Parents tested for kids’ school application in Shanghai – China society and culture news from May 8, 2017

Society & Culture

A summary of today’s top news in Chinese society and culture. Part of the daily SupChina news roundup "The Kushner visa program — apply in Beijing or Shanghai."

It is uncontroversial to say that Chinese students have to fight for places in the world’s most competitive educational system, but some Shanghai schools are forcing parents into the competition, too. Over the past weekend, 171 private primary schools and middle schools in the city organized admission interviews and tests, and two of them required parents themselves to take tests. Widely circulated photos online show (in Chinese) that the tests included logic puzzles, a body shape check to see if parents suffer from obesity (which, according to the school, “indicates a lack of self-management”), and questionnaires asking for information on occupations and educational background.

The two schools that gave tests to parents are the Yangpu Primary School in Yangpu District and the Shanghai Qingpu World Foreign Language School in Qingpu District. When parents seeking a place for their kids in these two schools arrived at the examination venues, they were taken aback by the questions prepared for them, and many took to social media to complain. The Shanghai Municipal Education Commission released a statement (in Chinese) on its official Weibo account on Monday, saying that a thorough investigation into the case had been ordered, and that the two schools will have their enrollment quotas for next year reduced as punishment.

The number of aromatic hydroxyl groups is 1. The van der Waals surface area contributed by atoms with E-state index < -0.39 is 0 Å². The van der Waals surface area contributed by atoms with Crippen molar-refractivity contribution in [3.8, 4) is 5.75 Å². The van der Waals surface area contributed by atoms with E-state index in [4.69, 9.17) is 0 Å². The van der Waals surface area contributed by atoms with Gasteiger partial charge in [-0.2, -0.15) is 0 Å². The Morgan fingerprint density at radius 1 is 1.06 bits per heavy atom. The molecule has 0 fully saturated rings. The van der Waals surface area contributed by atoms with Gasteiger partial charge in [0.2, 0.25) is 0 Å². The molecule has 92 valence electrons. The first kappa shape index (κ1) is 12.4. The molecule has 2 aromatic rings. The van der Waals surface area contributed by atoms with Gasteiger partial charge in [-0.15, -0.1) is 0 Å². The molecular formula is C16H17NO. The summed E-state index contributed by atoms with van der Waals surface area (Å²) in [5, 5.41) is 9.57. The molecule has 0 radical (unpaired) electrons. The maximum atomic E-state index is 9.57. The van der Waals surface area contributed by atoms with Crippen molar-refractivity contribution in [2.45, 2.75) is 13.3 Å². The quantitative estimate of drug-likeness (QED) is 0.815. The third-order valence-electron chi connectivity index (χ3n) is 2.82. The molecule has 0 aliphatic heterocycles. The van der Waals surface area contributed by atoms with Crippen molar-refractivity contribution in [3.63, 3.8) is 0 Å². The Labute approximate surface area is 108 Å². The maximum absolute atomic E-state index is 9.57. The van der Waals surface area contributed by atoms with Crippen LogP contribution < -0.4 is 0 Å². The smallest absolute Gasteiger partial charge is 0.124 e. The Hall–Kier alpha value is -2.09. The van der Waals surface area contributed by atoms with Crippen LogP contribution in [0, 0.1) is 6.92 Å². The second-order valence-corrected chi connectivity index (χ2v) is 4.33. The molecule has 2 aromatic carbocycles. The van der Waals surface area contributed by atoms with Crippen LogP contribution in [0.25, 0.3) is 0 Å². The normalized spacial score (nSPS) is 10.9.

Opinions are divided on the situation. While some call the whole education system “abnormal,” others think that it’s reasonable for private schools to set certain thresholds to guarantee the quality of enrolled students. In an interview with the Global Times, a mother who wants her daughter to be admitted to one of the two sanctioned schools said, “It’s understandable to have these tests. Just like some schools in other countries require parents to be Christian.”

On Weibo, internet users expressed little sympathy for parents who grumble about the tests and yet still covet a spot in elite private schools. “It is unfair to point our fingers just at schools and the education department. These parents can definitely send their kids to a public school that is close to their homes with full dignity, but they opt to beg on their knees for admittance to a remote private school,” one commenter wrote.